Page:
Turkey has been outraged by recent incidents in Sweden where right-wing activists have publicly burned copies of the Koran. However, the Swedish defence ministry has said that these incidents have been manufactured by Russian agents. Carl-Oskar Bohlin, the Civil Defence Minister said: “Sweden is the target of a disinformation campaign supported by state and state-like actors with the aim of damaging Swedish interests … We can see how Russia-backed actors are amplifying incorrect statements such as that the Swedish state is behind the desecration.” The objective of the Russian agents is to disrupt Sweden’s attempts to join NATO by encouraging Turkey to oppose its membership.
In the espionage game this type of tactic (if it is happening) is known as using “agents of influence” – people who may not produce secrets for you but are ready to shape events in the target country. Sometimes these can be powerful individuals such as journalists, business leaders or politicians. Sometimes they can be fairly low-grade personalities – basic “agents provocateurs” as they used to be called. But they are all dangerous in their own right because your enemy controls them.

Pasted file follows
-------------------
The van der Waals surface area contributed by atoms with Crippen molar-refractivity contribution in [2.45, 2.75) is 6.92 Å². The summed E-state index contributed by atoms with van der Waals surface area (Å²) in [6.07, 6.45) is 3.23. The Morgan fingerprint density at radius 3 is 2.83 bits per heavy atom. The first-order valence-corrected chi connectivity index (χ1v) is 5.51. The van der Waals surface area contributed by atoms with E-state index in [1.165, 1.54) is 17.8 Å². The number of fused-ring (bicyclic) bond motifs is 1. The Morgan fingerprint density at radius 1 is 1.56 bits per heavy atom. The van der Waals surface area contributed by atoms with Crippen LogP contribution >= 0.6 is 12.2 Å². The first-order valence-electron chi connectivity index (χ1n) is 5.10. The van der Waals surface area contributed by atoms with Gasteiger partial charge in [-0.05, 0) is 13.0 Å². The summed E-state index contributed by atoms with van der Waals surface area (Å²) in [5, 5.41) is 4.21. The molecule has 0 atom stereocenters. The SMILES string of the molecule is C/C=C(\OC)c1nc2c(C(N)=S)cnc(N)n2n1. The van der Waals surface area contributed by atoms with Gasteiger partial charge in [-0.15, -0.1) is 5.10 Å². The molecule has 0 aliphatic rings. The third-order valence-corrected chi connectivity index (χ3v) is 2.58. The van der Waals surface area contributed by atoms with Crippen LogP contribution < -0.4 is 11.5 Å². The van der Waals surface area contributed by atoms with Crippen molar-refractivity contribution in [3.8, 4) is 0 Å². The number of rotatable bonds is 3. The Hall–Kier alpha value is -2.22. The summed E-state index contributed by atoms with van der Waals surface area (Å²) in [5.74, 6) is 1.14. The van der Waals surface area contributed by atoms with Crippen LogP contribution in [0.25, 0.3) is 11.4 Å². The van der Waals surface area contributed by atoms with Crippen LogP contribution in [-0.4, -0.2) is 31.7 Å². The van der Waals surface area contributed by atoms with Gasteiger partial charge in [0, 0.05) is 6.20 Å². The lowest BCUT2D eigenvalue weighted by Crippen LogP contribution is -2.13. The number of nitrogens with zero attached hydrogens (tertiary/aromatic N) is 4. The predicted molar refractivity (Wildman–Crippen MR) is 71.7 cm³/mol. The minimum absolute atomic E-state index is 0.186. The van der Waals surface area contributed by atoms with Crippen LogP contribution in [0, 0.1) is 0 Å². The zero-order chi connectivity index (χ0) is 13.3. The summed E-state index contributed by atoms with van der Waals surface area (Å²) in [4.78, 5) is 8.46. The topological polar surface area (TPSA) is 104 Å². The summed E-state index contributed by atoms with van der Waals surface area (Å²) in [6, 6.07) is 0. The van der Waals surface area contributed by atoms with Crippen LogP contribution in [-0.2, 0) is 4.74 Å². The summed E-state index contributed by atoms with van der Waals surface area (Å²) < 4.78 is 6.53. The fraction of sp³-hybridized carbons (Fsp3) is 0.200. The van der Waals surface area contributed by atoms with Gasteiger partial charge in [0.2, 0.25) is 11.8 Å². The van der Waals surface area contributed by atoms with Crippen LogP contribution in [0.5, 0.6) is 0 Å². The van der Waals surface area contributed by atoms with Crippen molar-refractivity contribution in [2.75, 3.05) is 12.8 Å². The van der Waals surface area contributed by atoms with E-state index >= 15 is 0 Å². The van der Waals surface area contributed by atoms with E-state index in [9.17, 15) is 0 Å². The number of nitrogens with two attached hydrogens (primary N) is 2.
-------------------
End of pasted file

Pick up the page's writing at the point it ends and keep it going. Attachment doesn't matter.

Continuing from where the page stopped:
Every country does this of course (if it can afford to!) but the Russian and Chinese intelligence services seem to be making most use of them at the present time. For instance, according to a declassified CIA report released in September 2022, since 2014, Russia has spent more than $260 million on agents of influence in 24 different countries. As an example, Russia spent approximately $500,000 trying to influence elections in Albania in 2017 by buying the loyalty of key individuals. But there are plenty of other examples around the world from both of these services.
Africa is a key battleground because it is is rich in badly needed resources. But also, many countries there are politically volatile and that makes them perfect territory for the use of agents of influence. The current change of government in Niger (from pro-French to pro-Russian) and the presence of many Wagner Group personnel would tend to bear this out. We will see more of this.